Through the uncertainty of school closures in the COVID-19 era, many parents like myself are struggling with their new role as teacher. With school closures likely to continue through the summer, parents and teachers worry that children will fall behind academically. More importantly, the loss of a daily routine can disrupt many children’s focus as they mistake these weeks for vacation time.
On a quick impulse, I queried friends and educators for helpful educational resources during these challenging days—fun ones too. I got tons of responses from sympathetic parents trying to entertain young children who struggle to understand why their playgrounds are off limits. Thankfully, this quick-acting community of parents and educators is helping to provide some sort of routine for our household. I’m grateful to all the educators who have rushed to make virtual learning available, and I’ve provided feedback on many of these resources here.
In a conversation with Julie Poole, EdS, NCSP, a school psychologist in Port Orchard, Washington, she stressed that setting up a home learning environment for the normally school-bound child is a completely different process than homeschooling. Appropriately considering our new online and at-home learning situations as “remote learning” as opposed to actual homeschool will help define our roles during this new norm.
This is an important differentiation as current remote learning plans are still teacher-guided through schools. With remote learning, many districts, she explains, are providing various options for students to stay on track with their education. Parent-directed remote learning is very different from a prescribed homeschool schedule and curriculum where students’ progress is registered and tracked.
One of the things Mrs. Poole emphasizes as parents set up remote learning plans is providing instruction in more than one way. It’s important to mix it up here, not relying solely on worksheets or letting the screen dominate. Emphasizing the need for problem solving and critical thinking, Poole explains, “We want them to be able to solve a problem in more than one way. We have to have times when the answer isn’t clicked on.”
Poole’s overarching theme in her advice to parents is to set up a schedule—and stick to it. In fact, Poole is less concerned that children are missing instruction in math or reading, and urges anxious parents not to stress over the months of missed instruction.
Instead, building and adhering to a schedule replicates a learning pattern similar to school. Remote learning programs and activities should be a part of the schedule. She emphasizes that it really doesn’t matter what the schedule looks like. Poole suggests allowing students to help build their schedule. Once built, though, students have to stick to the schedule for a whole week—without fail.
The lesson here is that we don’t always get to do what we want. The good news is that in ten or fifteen minutes, students get to move on to something else. And next week, changes can be made to the schedule. When children grumble about what they’re doing in the moment, “that means they’re getting it,” says Poole.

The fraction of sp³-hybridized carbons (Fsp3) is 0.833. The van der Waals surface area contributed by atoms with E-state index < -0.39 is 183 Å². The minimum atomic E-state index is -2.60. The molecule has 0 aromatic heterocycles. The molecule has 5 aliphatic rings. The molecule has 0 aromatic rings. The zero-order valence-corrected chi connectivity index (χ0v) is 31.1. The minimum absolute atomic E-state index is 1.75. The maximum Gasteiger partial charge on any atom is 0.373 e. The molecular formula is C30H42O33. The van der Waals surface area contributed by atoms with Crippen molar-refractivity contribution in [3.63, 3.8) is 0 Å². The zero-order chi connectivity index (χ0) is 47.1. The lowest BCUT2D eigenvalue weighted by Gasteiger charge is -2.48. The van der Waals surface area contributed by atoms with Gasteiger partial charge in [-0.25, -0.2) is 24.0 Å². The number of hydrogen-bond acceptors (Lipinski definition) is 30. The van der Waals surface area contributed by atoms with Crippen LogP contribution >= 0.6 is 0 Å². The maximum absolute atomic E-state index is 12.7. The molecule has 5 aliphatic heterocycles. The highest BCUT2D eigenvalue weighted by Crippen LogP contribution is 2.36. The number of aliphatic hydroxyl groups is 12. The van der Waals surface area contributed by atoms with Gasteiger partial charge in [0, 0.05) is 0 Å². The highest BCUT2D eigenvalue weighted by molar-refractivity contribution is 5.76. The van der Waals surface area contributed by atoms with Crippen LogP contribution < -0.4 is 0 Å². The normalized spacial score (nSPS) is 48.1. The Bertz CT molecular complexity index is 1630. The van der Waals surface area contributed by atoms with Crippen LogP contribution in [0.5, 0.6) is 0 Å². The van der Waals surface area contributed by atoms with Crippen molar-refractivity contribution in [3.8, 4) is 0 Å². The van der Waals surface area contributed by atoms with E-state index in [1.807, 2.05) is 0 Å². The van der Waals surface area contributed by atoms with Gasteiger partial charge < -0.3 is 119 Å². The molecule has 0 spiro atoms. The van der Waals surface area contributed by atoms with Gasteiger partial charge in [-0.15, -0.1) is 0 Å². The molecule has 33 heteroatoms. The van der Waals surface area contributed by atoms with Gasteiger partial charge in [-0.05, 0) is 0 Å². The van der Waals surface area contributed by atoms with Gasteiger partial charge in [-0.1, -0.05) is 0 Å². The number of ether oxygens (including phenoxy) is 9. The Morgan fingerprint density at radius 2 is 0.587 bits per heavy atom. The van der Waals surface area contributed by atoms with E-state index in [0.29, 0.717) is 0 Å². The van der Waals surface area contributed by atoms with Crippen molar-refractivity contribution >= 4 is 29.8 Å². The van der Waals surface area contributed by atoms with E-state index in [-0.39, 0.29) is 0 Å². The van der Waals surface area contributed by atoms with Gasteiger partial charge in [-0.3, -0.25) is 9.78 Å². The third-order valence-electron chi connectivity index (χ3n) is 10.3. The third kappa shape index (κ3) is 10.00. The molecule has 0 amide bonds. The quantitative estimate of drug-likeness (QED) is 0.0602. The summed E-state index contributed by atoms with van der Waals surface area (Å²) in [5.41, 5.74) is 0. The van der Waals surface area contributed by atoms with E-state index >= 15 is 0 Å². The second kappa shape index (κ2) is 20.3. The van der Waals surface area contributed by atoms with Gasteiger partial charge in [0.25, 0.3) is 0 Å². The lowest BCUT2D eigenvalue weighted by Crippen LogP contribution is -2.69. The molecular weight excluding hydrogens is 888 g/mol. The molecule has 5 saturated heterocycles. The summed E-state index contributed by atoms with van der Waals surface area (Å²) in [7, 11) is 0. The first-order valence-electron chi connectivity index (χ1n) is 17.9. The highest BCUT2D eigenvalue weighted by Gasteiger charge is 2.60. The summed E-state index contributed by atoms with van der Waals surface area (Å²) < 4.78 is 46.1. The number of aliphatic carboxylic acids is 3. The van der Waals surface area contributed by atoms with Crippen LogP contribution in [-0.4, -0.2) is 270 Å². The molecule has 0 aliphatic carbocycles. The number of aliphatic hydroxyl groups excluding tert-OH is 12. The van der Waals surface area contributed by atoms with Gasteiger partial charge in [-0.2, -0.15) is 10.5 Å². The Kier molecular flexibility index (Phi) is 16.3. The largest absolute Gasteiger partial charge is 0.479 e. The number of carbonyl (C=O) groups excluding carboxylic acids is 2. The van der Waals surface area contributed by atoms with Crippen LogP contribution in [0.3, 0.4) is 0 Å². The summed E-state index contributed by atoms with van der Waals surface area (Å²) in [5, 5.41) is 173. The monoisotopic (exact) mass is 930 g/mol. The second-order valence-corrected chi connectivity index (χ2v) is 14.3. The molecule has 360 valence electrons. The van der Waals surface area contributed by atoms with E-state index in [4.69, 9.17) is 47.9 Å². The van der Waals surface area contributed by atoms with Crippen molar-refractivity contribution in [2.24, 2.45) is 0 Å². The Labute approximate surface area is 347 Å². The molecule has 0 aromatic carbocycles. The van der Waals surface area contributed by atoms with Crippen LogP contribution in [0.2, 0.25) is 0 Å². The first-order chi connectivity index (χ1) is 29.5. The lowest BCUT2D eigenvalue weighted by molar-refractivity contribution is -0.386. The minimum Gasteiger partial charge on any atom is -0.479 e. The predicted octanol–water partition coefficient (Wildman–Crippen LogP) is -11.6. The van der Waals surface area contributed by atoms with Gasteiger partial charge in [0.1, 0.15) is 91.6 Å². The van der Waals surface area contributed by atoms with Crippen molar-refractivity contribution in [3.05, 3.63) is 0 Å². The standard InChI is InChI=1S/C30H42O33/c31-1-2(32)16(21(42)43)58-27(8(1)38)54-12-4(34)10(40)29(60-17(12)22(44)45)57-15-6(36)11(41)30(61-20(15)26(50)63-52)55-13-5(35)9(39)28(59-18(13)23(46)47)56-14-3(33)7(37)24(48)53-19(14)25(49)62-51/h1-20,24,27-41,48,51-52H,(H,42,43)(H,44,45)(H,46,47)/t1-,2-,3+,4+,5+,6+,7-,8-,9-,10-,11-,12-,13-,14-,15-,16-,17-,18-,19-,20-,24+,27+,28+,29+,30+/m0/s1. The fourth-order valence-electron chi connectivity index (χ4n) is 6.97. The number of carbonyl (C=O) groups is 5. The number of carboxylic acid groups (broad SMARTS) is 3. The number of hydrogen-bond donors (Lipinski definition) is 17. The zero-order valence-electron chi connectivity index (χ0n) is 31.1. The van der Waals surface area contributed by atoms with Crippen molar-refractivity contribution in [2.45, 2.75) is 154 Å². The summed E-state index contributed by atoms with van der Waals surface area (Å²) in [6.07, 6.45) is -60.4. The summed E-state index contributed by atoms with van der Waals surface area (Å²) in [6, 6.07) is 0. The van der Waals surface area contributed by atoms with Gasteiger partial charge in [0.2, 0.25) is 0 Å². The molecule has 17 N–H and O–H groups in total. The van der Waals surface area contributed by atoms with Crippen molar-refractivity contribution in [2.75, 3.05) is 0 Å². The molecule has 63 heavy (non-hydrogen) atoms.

“Routine and consistency opens the door in their mind[s] for learning,” says Poole. One of the biggest challenges for teachers beginning new school years is establishing these routines with the children, often spending a whole month adjusting young learners to their schedules. If parents can maintain a structured environment for students, returning to school and lessons will be a breeze. Poole stresses that adults are increasingly productive with a schedule. Kids aren’t any different.
One of the dilemmas I discussed with Mrs. Poole is the issue of social time for young children. In an effort to keep my very outgoing son’s social life flowing, I made FaceTime playdates, but quickly found that the interactions were not productive. The screen became a platform for show-and-tell, and what was meant to be much-needed time to connect evolved into a self-centered spectacle.
Virtual social time is new to them. When teaching new things, Poole reminds us that children thrive on routine: the more structure, the better. For younger ones, she suggests calling a parent beforehand to pre-game children’s visual phone calls with a planned theme, such as a particular dinosaur from their rooms. By encouraging your child to ask questions about their friends’ toys, the virtual discussion becomes reciprocal.
Poole let me know that it’s important to keep virtual discussions to an appropriate amount of time. That duration might be ten minutes for kindergarteners and first graders. Poole also suggests limiting the number of people in the meet-up to the age of the child if classes are using platforms like Zoom to connect.
A six-year-old might see his teacher and five friends on the screen. The classroom setting offers social cues like body space and overall awareness that simply can’t be had in the virtual environment, so students can likely only attend to an equivalent number of people to their age in years.
I’ve attempted to compile some useful resources here that can assist parents with children of varied ages in creating meaningful play and learning opportunities.
ABC Mouse is an interactive site that combines fun, positive reinforcement with skills practice. Students first get a chance to create their own emoji and room, where they get to set up a virtual environment with “things.” Moving from one lesson to the next is rather intuitive, and the program is built around a system of positive reinforcement. Students must earn tickets by completing educational lessons, and in order to play games and purchase items to enhance their games and virtual playrooms, they must spend their tickets.
Through one game, children can take their hamster through an obstacle course, and in order to build their challenge course, they must “purchase” more tubes for their hamster in the store. Some tubes and obstacles cost more than others, and so saving is also encouraged.
One drawback: the system freezes often, and so parents may be summoned to fix the hang up. The sequential process is bottlenecked by students trying to move pieces to precise places in order to move to the next level. This repetitive process emphasizes fine motor skills with a mouse rather than a pencil.
Right now, the site is running a special, with 50 percent off of the annual price. I saw it as $60 well spent for the year, even if I’m needed for a few mouse clicks.
A charter school teacher turned me onto Edmentum.com, a platform for primary grade skills training and assessment.